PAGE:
From Education Week by Holly Yettick:
As the Advanced Placement computer science exam celebrated its 30th anniversary this year, the number of students who took the assessment skyrocketed, but females and minorities remained underrepresented and, in multiple states, not a single black or Hispanic student sat for the exam.

In one state, Montana, no female, African-American, or Hispanic student participated, an Education Week analysis of AP data found.

Of the 34 AP subject exams administered in 2014, computer science experienced the highest annual growth rate, with the number of exams administered increasing by 26 percent since 2013 to 39,278, according to the College Board, the New York City-based organization that oversees the AP program. That one-year increase is the tests biggest in at least a decade.

Participation rates for female, Hispanic, and black students increased at even higher rates, with the number of test-takers in these groups growing by more than one-third from 2013 to 2014.

College Board spokesperson Katherine Levin attributed a major portion of the increase to the AP STEM Access Program. The year-old initiative aims to increase female and underrepresented-minority participation in science, technology, engineering, and math through a $5 million grant from Google.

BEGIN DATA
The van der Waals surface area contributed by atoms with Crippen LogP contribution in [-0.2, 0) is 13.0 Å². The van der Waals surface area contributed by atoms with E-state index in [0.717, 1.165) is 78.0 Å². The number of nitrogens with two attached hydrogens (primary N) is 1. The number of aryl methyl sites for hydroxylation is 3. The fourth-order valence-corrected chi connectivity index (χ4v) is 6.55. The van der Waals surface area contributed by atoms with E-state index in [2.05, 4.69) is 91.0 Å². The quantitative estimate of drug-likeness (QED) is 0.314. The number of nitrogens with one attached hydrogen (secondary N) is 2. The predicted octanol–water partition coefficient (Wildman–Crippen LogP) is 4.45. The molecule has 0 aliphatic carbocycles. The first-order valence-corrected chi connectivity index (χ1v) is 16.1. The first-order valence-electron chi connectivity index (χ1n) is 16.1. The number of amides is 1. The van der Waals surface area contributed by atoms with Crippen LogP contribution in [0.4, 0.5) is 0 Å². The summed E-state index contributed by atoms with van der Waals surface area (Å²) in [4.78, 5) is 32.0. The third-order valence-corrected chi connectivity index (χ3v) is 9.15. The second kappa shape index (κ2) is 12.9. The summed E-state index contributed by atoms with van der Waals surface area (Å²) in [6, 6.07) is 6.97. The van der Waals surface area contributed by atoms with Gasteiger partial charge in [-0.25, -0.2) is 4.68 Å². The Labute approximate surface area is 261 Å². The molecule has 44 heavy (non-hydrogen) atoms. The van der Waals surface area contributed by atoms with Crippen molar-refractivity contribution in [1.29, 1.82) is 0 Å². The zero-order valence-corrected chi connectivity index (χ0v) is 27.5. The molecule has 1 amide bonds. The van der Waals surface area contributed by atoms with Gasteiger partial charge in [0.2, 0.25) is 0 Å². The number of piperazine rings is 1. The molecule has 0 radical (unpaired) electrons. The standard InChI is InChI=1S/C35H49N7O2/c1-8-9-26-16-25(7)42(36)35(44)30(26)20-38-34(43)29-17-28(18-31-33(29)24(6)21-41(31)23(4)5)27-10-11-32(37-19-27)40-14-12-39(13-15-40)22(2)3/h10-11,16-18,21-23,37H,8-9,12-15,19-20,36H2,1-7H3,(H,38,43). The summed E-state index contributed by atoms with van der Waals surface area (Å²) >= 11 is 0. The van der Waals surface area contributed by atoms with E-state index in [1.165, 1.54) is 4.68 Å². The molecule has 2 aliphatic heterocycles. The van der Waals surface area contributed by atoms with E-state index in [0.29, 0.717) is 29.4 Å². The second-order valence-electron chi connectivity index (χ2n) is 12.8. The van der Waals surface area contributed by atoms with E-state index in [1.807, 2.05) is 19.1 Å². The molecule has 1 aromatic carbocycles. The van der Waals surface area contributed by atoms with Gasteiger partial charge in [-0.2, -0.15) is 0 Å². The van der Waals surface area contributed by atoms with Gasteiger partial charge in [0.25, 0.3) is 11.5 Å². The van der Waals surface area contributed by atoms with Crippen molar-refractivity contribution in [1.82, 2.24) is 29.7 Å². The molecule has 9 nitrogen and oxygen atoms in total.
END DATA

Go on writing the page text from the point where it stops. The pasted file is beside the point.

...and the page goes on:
Still, this years large increases in participation by underrepresented groups failed to close the AP computer science participation gap.

Females remained underrepresented in 2014, comprising just 20 percent of total AP computer science test-takers, up only slightly from 19 percent last year.

The percentage of African-American test-takers also held steady at around 4 percent while the share of Hispanic participants increased slightly to about 9 percent from 8 percent. In comparison, the Western Interstate Commission for Higher Education calculates that, nationwide, black and Hispanic students made up 14 percent and 19 percent, respectively, of the high school class of 2014.

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